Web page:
August 14, 2015

Manga Review: Let's Eat Ramen and Other Doujinshi Short Stories by Nagumo, Aji-Ichi

Let's Eat Ramen and Other Doujinshi Short Stories by Nagumo, Aji-Ichi
Doujinshi, otherwise known as independent manga in Japan, is rarely published in English. In fact, it's considered underground and quite exclusive in its home country of Japan as well. Let's Eat Ramen and Other Doujinshi Short Stories finally gives western readers an exclusive look at the elusive world of contemporary Japanese doujinshi manga. Let's East Ramen is a three-part tale of Saeki, a girl who loves ramen noodles. At last, she thinks that she has finally found the perfect ramen shop, but the problem is the shop is completely full of old regulars and she can't get in. Will the timid Saeki ever summon the willpower to reach out and get the ramen that she desperately wants?
I used to read manga a couple of years ago, although I couldn't say I was a manga reader. I just read a few but really liked them. So I saw this one at NetGalley and wanted to try manga again, it has a couple of short stories, all sweet with a little bit of romance, and easy to read for beginners.

The principal story is Let's Eat Ramen, where a girl wants to eat real ramen noodles in restaurants but is to shy to go alone. It's a very simple story, I wouldn't have thought it could have a lot to explore, but it did and I'd like to know more about that girl! Who haven't been too shy sometimes to eat alone?

Doujinshi, as the synopsis explained, are independent manga and most of the time it's only published in Japan, so reading this one felt like a gift. I'll be watching these authors, who knows, maybe I'll start reading manga again!


July 13, 2015

Comics Review: Ms. Marvel (#1 - #16)

Ms. Marvel

I've heard so much about Ms. Marvel, all good things, and since I have been looking for a comic to read for a while this one sounded perfect. I started reading it with high expectations and at first I was a little bit disappointed...but then it got better.

Maybe it was because it has been a while since I read my last super heroes comics, but it seemed like Ms. Marvel wasn't too depth. It's about Kamala Khan, a Pakistani-American girl who feels like she doesn't belong. Her parents aren't very flexible and when they don't let her go to a party with boys and alcohol, she sneaks out and discovers she has powers. I don't think the 'essence' is too original, don't get me wrong, Kamala isn't a generic character and I'm very glad to read about other cultures, but ignoring that, she is just another girl with the same problems, taking illogical and irresponsible decisions (why?), that I keep finding in every YA reading. I don't remember being like that at that age but I don't know, I probably was and my mom was rolling her eyes like I do now hehe.

Ms. Marvel

I decided to continue reading and I'm glad because I did get caught with Kamala's story. It's easy to read, it has some depth moments, but it's mostly light reading and in a couple of minutes I was done. It was interesting to read about a character with a different religion, but also struggling with it. Kamala is very realistic, and I like her fun personality. There are a couple of characters from other comics that are showed in a different light, and were a nice plus. Except for Loki, who I really feel it wasn't the Loki I pictured in my mind...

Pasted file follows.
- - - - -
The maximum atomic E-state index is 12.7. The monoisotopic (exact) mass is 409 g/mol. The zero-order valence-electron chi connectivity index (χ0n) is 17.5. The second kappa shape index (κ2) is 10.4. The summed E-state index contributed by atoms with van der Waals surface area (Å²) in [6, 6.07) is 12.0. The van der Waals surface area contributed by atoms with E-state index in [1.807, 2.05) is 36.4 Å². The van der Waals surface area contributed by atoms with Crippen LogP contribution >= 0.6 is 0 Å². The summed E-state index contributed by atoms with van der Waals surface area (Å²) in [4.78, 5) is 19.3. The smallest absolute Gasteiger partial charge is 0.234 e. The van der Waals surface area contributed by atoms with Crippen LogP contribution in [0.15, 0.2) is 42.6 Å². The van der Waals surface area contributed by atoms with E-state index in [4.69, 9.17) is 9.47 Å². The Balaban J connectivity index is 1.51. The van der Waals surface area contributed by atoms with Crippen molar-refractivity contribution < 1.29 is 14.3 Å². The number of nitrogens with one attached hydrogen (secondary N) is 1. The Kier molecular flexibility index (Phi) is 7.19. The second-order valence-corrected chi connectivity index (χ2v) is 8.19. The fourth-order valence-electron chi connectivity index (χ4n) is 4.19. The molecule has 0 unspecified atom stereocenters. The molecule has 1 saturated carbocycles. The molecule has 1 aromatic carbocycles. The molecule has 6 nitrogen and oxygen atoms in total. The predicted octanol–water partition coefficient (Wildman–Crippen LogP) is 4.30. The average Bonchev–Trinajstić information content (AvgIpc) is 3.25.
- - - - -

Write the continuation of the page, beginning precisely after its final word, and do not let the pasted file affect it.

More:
Overall, it took me a while to find myself caught in this new story but it's getting better so I'm looking forward to keep reading it! Also, I really like her looks and costume...way more realistic!

July 4, 2015

Book Review: The Homecoming by Robyn Carr

The Homecoming by Robyn Carr

The Homecoming (Thunder Point #6) by Robyn Carr
In a small town, reputation is everything. In her latest novel, #1 New York Times bestselling author Robyn Carr explores the burden placed on a young man returning home to face his mistakes—the first step in claiming the life he was meant to live ...

At the age of nineteen, Seth Sileski had everything. A superb athlete and scholar, handsome and popular, he was the pride of Thunder Point. Destined for greatness, he lost it all in a terrible accident that put an end to his professional football career when it had barely begun. The people in his hometown have never forgotten what might have been.

Seth has come to terms with the turns his life has taken. But now he's been presented with an opportunity to return home and show his father—and the people of Thunder Point—he's become a better, humbler version of his former self.

Winning over his father isn't the only challenge. Seth must also find a way to convince his childhood neighbor and best friend, Iris McKinley, to forgive him for breaking her heart. With his homecoming, will Seth be able to convince the town, his family and especially Iris that he's finally ready to be the man who will make them all proud?
The Homecoming was more enjoyable that the previous book of this series, The Promise. I love these kind of stories about couples being friends and in love for a long time before getting together. Iris and Seth make a great couple, and their love story was pretty easy and quick. I do feel like some issues, like Seth's father, were left unsolved...it wasn't really explained why he was so grumpy. I think he was very misunderstood. But maybe on another book the author will explain more...

Overall, The Homecoming was a quick enjoyable romance with the perfect happy ending. Seth and Iris aren't my favorite couple of this series but they were cute and ready to be together forever and they left me feeling happy for them.


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